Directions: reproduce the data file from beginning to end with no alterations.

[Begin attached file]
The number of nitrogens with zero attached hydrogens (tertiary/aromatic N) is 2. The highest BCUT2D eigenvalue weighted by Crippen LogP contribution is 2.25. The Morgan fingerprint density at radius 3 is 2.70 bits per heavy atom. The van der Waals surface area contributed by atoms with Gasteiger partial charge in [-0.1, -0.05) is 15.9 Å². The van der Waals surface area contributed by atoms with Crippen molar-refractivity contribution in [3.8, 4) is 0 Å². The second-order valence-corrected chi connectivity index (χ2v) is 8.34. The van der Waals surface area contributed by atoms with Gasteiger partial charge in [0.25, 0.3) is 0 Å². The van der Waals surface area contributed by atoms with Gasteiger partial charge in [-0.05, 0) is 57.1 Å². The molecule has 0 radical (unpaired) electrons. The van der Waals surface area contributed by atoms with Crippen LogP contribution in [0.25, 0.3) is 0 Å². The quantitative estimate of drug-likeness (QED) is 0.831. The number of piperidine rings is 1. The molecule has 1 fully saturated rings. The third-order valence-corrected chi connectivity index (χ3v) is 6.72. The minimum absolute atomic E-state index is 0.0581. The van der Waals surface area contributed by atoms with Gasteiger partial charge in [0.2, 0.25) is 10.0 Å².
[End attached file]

The number of nitrogens with zero attached hydrogens (tertiary/aromatic N) is 2. The highest BCUT2D eigenvalue weighted by Crippen LogP contribution is 2.25. The Morgan fingerprint density at radius 3 is 2.70 bits per heavy atom. The van der Waals surface area contributed by atoms with Gasteiger partial charge in [-0.1, -0.05) is 15.9 Å². The van der Waals surface area contributed by atoms with Crippen molar-refractivity contribution in [3.8, 4) is 0 Å². The second-order valence-corrected chi connectivity index (χ2v) is 8.34. The van der Waals surface area contributed by atoms with Gasteiger partial charge in [0.25, 0.3) is 0 Å². The van der Waals surface area contributed by atoms with Gasteiger partial charge in [-0.05, 0) is 57.1 Å². The molecule has 0 radical (unpaired) electrons. The van der Waals surface area contributed by atoms with Crippen LogP contribution in [0.25, 0.3) is 0 Å². The quantitative estimate of drug-likeness (QED) is 0.831. The number of piperidine rings is 1. The molecule has 1 fully saturated rings. The third-order valence-corrected chi connectivity index (χ3v) is 6.72. The minimum absolute atomic E-state index is 0.0581. The van der Waals surface area contributed by atoms with Gasteiger partial charge in [0.2, 0.25) is 10.0 Å².